COPD (Chronic Obstructive Pulmonary Disease) - When to Call a Doctor

Call or other emergency services now if:

Call your doctor immediately or go to the emergency room if you have been diagnosed with COPD and you:

  • Cough up a couple of tablespoons of blood.
  • Have shortness of breath or wheezing that is quickly getting worse.
  • Start having new chest pain.
  • Are coughing more deeply or more often, especially if you notice an increase in mucus (sputum) or a change in the color of the mucus you cough up.
  • Have increased swelling in your legs or belly.
  • Have a high fever [over 101°F (38.3°C)].
  • Develop flu-like symptoms.

If your symptoms (cough, mucus, and/or shortness of breath) suddenly get worse and stay worse, you may be having a COPD flare-up, or exacerbation. Quick treatment for a flare-up may help keep you out of the hospital.

Call your doctor soon for an appointment if:

  • Your medicine is not working as well as it had been.
  • Your symptoms are slowly getting worse, and you have not seen a doctor recently.
  • You have a cold and:
    • Your fever lasts longer than 2 to 3 days.
    • Breathlessness occurs or becomes noticeably worse.
    • Your cough gets worse.
  • You have not been diagnosed with COPD but are having symptoms. A history of smoking (even in the past) greatly increases the likelihood that symptoms are from COPD.
  • You cough up any amount of blood.

Talk to your doctor

If you have been diagnosed with COPD, talk with your doctor at your next regular appointment about:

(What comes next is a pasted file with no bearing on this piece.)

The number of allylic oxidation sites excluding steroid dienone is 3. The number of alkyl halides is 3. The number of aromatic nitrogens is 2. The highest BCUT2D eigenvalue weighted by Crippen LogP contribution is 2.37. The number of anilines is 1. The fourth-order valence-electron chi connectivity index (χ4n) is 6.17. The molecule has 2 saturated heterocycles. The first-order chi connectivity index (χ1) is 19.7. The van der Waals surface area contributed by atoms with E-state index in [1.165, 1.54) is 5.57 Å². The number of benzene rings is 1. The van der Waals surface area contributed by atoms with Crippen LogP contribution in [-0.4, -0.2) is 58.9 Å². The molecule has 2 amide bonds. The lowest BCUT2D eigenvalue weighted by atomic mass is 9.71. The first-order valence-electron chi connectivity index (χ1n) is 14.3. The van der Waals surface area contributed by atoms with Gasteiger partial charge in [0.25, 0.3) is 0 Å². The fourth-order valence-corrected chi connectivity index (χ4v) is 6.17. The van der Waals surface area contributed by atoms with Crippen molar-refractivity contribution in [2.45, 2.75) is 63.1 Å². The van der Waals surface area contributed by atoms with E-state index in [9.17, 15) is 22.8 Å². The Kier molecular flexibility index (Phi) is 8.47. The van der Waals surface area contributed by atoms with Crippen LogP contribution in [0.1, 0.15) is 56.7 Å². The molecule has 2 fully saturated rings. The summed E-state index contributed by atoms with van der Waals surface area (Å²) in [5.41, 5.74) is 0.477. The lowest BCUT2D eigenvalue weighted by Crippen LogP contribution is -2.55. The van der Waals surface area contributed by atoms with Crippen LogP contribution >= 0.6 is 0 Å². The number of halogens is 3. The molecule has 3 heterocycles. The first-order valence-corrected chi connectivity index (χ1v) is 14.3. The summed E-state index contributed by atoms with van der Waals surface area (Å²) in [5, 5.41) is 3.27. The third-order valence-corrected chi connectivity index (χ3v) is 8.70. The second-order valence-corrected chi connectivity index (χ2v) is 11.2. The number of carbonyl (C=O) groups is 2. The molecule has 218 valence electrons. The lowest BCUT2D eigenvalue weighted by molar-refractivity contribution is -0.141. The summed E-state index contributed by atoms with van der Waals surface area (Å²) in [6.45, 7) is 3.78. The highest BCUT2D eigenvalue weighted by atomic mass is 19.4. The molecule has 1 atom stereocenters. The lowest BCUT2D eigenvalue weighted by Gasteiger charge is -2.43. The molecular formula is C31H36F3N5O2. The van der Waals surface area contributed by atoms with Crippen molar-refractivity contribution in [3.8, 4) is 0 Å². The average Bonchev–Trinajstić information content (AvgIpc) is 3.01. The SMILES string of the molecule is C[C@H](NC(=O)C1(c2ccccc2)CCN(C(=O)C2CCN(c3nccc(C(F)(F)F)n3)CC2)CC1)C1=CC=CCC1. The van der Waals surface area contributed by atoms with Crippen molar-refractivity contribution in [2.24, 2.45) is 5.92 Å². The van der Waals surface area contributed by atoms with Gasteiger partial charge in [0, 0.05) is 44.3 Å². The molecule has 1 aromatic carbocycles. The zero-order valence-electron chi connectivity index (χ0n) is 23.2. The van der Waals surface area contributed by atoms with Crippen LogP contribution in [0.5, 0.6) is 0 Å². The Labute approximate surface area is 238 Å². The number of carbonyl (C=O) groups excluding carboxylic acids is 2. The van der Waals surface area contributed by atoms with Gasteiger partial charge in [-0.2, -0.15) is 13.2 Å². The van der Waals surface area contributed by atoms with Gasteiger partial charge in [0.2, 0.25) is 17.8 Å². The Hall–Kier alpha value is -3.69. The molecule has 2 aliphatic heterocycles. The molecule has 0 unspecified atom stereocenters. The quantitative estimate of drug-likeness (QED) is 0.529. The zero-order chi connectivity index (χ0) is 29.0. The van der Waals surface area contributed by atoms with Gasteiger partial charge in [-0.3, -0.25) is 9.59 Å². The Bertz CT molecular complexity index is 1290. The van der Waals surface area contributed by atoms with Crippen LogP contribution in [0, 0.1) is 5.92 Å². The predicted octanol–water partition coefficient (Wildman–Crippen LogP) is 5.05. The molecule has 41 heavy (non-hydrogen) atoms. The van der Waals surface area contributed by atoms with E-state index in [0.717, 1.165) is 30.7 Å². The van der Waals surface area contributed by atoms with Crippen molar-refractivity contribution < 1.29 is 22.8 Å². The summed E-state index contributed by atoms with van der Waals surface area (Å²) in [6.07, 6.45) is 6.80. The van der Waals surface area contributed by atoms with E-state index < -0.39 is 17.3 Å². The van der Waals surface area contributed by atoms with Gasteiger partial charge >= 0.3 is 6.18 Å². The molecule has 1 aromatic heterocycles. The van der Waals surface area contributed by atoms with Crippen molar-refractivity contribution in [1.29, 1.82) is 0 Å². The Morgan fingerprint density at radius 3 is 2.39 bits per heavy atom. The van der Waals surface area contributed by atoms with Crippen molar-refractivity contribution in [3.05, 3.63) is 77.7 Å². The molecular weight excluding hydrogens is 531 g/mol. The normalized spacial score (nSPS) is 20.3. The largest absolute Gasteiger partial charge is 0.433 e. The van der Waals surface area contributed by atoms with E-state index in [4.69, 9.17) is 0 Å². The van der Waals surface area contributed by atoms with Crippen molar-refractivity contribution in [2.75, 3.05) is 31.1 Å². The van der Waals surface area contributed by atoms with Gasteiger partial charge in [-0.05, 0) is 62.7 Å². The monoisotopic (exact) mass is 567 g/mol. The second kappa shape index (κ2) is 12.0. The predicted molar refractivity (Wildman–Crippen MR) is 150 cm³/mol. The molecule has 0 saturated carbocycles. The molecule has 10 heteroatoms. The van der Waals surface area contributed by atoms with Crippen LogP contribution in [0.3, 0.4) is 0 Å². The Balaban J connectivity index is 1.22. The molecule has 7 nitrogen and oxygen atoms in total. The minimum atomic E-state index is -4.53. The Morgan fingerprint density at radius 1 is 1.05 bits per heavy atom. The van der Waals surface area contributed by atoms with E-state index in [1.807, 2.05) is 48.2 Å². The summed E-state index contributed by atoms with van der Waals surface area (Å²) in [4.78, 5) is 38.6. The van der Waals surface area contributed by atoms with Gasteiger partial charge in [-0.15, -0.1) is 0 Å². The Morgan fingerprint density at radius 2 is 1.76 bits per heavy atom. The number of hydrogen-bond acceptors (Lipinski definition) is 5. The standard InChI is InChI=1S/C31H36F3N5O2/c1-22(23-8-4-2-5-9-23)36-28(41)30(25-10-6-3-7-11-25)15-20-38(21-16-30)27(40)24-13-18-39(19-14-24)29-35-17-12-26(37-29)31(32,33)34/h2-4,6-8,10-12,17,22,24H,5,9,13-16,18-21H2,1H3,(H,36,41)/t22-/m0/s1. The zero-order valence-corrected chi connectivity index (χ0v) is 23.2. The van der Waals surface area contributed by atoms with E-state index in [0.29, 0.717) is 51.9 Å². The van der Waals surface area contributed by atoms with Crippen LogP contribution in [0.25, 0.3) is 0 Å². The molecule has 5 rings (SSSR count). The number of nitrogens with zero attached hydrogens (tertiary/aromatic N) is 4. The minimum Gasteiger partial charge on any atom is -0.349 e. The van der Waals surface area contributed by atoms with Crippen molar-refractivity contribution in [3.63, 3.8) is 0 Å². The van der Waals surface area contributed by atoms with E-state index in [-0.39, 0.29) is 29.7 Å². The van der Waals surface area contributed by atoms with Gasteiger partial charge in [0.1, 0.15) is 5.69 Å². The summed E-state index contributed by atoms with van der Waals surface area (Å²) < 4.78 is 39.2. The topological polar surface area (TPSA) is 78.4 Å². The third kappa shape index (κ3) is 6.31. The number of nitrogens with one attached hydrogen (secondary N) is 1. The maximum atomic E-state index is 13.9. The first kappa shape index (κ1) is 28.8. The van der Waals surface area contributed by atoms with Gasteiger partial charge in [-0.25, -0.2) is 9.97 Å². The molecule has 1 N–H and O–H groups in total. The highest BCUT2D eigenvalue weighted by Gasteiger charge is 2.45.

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Who to see

Health professionals who can diagnose COPD and provide a basic treatment plan include:

You may need to see a specialist in lung disease, called a pulmonologist (say "pull-muh-NAWL-uh-jist"), if:

  • Your diagnosis of COPD is uncertain or hard to make because you have diseases with similar symptoms.
  • You have unusual symptoms that are not usually seen in people with COPD.
  • You are younger than 50 and/or have no history or a short history of cigarette smoking.
  • You have to go to the hospital often because of sudden increases in shortness of breath.
  • You need long-term oxygen therapy or corticosteroid therapy.
  • You and your doctor are considering surgery, such as a lung transplant or lung volume reduction.
WebMD Medical Reference from Healthwise
This information is not intended to replace the advice of a doctor. Healthwise disclaims any liability for the decisions you make based on this information.© 1995-2015 Healthwise, Incorporated. Healthwise, Healthwise for every health decision, and the Healthwise logo are trademarks of Healthwise, Incorporated.

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